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Is Evangelical Universalism an Oxymoron? Part 03

This is the third part of a series which evaluates the compatibility between evangelicalism and universalism. In the previous parts we looked at defining evangelicalism in order to evaluate its compatibility with universalism. In this part we evaluate the definition of universalism.

WARNING: This paper was part of the requirements of a Masters of Theology. It contains some terms that are more difficult than are usually permitted on this blog.


So far we have explored the heritage of evangelicalism and its shape in the modern world, as well as how it is popularly defined by influential institutions and people. We have then proposed a normative theological definition for evaluation against universalism. In this next section we shall unfold some of the different variations of Universalism, briefly explore the history of Universalism in the Christian church, and then move on to closely scrutinise the ‘evangelical universalism’ of Robin Parry.

A Taxonomy for Universalism

Simply put, universalism is the belief that eventually all will be saved. There is nothing in this summative definition that implies a time-line or method by which this is accomplished. This means that it need not be limited to one religious tradition. We however will be looking at how universalism is conceived in the Christian tradition, and for clarity a taxonomy is required.

There is a sense in which all Christians can be called ‘universalists.’ Universalism understood this way is the claim that those who are saved are composed of people from all nations and races. We may call this view Multi-racial universalism. This is an uncontroversial thesis and not the subject under discussion here. A second sense in which Christians can be ‘universalists’ is in the way Arminians affirm that God wants all people to be saved. We may call this view Arminian universalism. This is made controversial in Christian theology by the disputation of Calvinists, however this also is not the sense in which the term will be used here. The third sense in which Christians can be ‘universalists’ is what we may call Strong universalism. This is a family of different views that can be sub-divided into three distinct categories; Pluralist universalism, Hopeful universalism, and Dogmatic universalism.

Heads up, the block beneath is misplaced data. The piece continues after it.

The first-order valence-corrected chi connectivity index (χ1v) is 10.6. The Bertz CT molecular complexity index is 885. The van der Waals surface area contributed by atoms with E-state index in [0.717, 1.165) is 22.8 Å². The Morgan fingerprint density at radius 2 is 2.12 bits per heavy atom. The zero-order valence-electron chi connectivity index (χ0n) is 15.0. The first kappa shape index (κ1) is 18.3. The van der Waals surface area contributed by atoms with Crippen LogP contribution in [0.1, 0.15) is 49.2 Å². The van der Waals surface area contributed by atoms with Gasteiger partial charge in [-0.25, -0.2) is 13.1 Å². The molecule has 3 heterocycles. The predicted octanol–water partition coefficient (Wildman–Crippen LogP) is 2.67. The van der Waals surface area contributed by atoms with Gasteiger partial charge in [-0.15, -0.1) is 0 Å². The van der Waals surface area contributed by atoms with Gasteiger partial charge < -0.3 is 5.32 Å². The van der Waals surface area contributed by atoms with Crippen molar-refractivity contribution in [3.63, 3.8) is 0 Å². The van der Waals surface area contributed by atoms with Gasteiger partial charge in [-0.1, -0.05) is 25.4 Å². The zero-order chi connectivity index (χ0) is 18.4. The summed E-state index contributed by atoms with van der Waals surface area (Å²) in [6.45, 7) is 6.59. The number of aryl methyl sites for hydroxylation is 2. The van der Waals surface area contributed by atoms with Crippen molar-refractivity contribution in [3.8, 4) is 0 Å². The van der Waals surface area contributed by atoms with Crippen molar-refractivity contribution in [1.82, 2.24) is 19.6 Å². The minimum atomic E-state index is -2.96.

Pluralist universalism understands that all religious systems equally lead to the same goal. This is the view expounded by John Hick (1922–).[1] The consequence of this view for our understanding of Jesus and his atoning work on the cross is that these doctrines become merely one route for salvation. It is no longer the case that Jesus is central on this proposal. It is also a consequence on this view that justification by faith alone is false. Accordingly, though other critiques can be launched, on the basis of our proposed definition alone we may regard pluralist universalism as non-evangelical.

Hopeful universalism is the view that there is reason in Scripture to believe that every individual will be saved, and that the arguments for this are possibly cogent. That is, hopeful universalists believe it is possible that all will be saved, yet remain unconvinced that all will be saved, either due to the counter-balancing of arguments for the traditional understanding that some will inhabit hell forever, or due to the under-cutting effect of arguments posed against the certainty of universal salvation. Accordingly, hopeful universalism is better described as agnosticism with respect to the fate of all.

Dogmatic universalism is the belief that all people will certainly be saved. They are convinced that the arguments in favour of Universalism are cogent and the counter-arguments are not. Somehow, in some way, God’s purposes of saving every individual will be achieved.

Often when people seek to include universalism of some form into their theology it is accompanied by other highly questionable views. What this means is that those wanting to dismiss or refute particular theological schemes that are universalistic, have also tended to condemn universalism as well with everything else. One must resist this temptation however, for these accompanying doctrines may not be integral to sustaining universalism in their system of thought. There may also be other universalists who disagree with these extra doctrines.

Indeed, as we shall see, there is a great variety of things that universalists disagree on, in areas such as interpretation, soteriology and eschatology. This diversity includes; whether Satan and other demons will be saved or not, whether hell is merely a possibility that is deserved but will never eventuate or is real but only temporary, whether universalism is the only permissible Christian position or if other positions are permissible too, whether salvation through Christ by faith must be conscious or could be unconscious, whether human freedom is compatibilistic or libertarian, whether punishment is restorative or retributive or both, and whether the New Testament is consistent in its universalism or not.[2]


  1. John Hick’s pluralist universalism was hopeful rather than dogmatic. These categories are not necessarily mutually exclusive.
  2. Robin A. Parry and Christopher H. Partridge, eds., Universal Salvation? The Current Debate (Carlisle: William B. Eerdmans, 2003), xxii-xxiii.

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